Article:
The 2-year-old KSP says was shot and killed by her 5-year-old brother made national headlines.
State Police say the boy had a Crickett Rifle. The Crickett website went down last Thursday, and is still down as of publishing.
Last week the company said they didn't know there was a problem. This week, the company referred us to their lawyer.
This is the message you get after going to crickett.com:
"The fact that you are seeing this page indicates that the website you just visited is either experiencing problems, or is undergoing routine maintenance."
Keystone Sporting Arms makes Crickett Rifles. The company's attorney, John Renzulli, says Keystone did not take its Crickett site down.
On the contrary, Renzulli says the site was hacked, and the company cannot recover its website. Renzulli says Keystone still stands by its product.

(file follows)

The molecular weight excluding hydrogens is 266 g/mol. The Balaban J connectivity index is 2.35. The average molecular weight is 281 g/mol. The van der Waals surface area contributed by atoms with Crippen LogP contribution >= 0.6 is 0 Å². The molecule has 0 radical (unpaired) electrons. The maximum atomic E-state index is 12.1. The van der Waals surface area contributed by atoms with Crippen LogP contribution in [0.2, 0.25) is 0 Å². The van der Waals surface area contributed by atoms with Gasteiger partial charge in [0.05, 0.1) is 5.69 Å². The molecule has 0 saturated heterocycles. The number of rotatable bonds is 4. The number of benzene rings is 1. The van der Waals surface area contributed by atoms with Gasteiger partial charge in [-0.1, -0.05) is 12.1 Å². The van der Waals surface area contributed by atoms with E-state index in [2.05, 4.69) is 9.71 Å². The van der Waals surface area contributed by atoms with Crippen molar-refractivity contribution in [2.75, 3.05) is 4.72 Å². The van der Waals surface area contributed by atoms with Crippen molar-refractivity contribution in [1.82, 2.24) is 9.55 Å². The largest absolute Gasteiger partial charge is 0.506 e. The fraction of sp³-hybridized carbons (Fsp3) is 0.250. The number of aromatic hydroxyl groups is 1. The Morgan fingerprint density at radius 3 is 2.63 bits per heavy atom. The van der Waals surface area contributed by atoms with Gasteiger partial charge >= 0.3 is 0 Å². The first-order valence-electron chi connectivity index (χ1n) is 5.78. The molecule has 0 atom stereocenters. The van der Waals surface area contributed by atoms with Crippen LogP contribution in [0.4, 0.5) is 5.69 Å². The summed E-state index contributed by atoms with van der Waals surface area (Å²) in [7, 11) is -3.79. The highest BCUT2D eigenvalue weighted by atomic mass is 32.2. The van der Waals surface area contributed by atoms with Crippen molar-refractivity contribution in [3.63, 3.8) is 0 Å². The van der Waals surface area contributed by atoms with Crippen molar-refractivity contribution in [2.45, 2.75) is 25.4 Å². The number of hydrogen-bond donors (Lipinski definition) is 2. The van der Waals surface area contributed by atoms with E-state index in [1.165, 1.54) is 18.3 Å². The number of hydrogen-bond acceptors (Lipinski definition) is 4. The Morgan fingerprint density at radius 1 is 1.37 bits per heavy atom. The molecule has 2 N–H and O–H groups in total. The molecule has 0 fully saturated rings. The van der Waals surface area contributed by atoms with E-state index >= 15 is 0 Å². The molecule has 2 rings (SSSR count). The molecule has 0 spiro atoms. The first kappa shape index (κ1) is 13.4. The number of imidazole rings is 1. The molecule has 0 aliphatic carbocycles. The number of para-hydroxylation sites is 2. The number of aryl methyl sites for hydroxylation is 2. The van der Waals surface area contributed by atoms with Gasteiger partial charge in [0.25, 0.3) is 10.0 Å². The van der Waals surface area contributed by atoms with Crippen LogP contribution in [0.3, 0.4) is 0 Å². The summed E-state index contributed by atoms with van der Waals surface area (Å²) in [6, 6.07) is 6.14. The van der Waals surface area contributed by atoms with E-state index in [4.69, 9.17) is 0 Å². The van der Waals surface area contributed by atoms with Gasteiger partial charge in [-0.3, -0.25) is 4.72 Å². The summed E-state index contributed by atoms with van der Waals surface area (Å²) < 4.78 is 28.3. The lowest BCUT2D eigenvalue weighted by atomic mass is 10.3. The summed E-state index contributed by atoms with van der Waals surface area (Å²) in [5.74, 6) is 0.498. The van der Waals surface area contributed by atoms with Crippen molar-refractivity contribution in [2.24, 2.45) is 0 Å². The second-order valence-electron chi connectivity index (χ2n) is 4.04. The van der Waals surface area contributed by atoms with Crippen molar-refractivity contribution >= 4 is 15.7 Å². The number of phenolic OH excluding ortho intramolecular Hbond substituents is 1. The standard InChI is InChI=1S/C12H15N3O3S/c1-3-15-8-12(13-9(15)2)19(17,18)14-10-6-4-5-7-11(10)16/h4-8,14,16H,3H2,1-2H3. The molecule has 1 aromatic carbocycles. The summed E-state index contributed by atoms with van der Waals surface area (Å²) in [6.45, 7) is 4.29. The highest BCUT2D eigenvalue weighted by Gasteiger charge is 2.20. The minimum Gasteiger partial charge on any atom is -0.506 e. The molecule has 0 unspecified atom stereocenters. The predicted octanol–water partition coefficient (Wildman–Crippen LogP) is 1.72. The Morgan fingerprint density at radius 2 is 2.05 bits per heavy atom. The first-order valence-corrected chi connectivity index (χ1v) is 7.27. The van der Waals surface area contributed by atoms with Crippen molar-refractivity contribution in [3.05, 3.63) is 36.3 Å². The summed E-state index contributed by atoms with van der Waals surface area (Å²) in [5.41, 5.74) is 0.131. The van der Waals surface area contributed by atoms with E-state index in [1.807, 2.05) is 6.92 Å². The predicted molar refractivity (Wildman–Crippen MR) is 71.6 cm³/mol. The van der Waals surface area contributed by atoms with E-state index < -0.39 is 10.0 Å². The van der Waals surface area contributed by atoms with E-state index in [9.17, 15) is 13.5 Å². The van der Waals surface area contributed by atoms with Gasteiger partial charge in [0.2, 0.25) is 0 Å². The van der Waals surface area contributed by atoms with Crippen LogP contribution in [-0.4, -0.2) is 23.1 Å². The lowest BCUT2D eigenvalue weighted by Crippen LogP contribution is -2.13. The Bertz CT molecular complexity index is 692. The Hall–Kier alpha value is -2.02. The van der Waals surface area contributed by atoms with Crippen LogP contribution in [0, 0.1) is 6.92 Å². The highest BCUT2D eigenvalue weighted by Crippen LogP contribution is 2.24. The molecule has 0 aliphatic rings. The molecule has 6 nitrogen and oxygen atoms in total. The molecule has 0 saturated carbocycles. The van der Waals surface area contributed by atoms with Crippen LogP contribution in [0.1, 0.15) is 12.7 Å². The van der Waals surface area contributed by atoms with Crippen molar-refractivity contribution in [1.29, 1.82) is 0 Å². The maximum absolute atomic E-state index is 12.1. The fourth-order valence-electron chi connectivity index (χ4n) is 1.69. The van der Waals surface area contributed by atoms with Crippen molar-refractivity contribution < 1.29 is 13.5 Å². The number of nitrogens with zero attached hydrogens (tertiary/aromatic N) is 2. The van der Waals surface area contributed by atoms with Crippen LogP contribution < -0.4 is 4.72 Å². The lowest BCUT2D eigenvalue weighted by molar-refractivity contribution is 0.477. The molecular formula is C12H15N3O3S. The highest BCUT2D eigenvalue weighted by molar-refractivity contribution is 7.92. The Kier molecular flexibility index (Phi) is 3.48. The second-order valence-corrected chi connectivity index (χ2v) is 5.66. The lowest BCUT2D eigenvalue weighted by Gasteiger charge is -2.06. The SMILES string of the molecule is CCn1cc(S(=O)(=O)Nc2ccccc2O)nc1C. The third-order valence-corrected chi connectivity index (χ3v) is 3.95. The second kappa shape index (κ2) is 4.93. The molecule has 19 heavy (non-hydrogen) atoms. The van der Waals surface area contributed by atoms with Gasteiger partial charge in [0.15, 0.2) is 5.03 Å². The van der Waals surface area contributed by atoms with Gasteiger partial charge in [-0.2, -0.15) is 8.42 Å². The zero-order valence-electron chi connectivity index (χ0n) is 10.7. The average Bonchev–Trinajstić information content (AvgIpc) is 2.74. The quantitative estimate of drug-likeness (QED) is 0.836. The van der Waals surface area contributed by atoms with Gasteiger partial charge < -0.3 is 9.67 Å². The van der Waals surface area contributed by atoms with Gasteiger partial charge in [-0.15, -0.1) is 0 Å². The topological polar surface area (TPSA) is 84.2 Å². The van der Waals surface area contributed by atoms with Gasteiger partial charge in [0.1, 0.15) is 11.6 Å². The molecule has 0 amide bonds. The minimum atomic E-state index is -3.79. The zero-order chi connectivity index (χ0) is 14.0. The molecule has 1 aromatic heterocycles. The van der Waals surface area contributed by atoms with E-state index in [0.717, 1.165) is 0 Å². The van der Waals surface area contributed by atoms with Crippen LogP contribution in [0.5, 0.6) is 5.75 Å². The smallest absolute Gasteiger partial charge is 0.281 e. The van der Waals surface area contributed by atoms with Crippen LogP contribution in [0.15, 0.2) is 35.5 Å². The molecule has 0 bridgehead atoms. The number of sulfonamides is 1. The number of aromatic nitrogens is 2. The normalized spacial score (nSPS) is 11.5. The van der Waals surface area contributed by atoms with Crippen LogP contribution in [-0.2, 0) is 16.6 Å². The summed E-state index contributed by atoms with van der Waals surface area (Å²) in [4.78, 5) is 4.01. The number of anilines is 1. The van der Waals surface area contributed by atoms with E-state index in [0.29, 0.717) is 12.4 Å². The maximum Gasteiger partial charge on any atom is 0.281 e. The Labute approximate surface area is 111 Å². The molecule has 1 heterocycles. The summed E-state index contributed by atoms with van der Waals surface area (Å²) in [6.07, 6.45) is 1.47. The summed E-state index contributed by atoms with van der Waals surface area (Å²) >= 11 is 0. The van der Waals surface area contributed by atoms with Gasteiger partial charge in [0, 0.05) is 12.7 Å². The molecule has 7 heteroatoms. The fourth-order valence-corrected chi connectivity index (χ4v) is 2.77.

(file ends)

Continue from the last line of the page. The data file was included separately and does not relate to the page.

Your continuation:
"You know why the website went down. I told you that. That's why the website went down. I wouldn't read anything else into it," said Attorney John Renzulli.
Renzulli says the company contacted authorities and is working to get its website back.
Renzulli says before the website was hacked, Keystone received tons of hate mail.
"Go die in a fire. I hope you get killed. I hope you die in an automobile accident," Renzulli says this is what the e-mails said.
Last Thursday we reported how the Crickett is a popular first gun.
"It is a legal product that is marketed to adults," said Renzulli.
Gun stores say it's meant for kids, and we found a Crickett commercial on youtube featuring children.
Renzulli says people who are blaming Crickett Rifle for the death of 2-year-old Caroline Sparks need to get a life.
"I think those are people that really have black hearts, and just have nothing else to do, but to spew venom," said Renzulli.
We asked Renzulli if Keystone is afraid of any legal action. He said, "For what?" Then we asked Renzulli why Keystone referred us to its lawyer. Renzulli said he is also a family friend with the owners, and they reached out to him, because they felt attacked.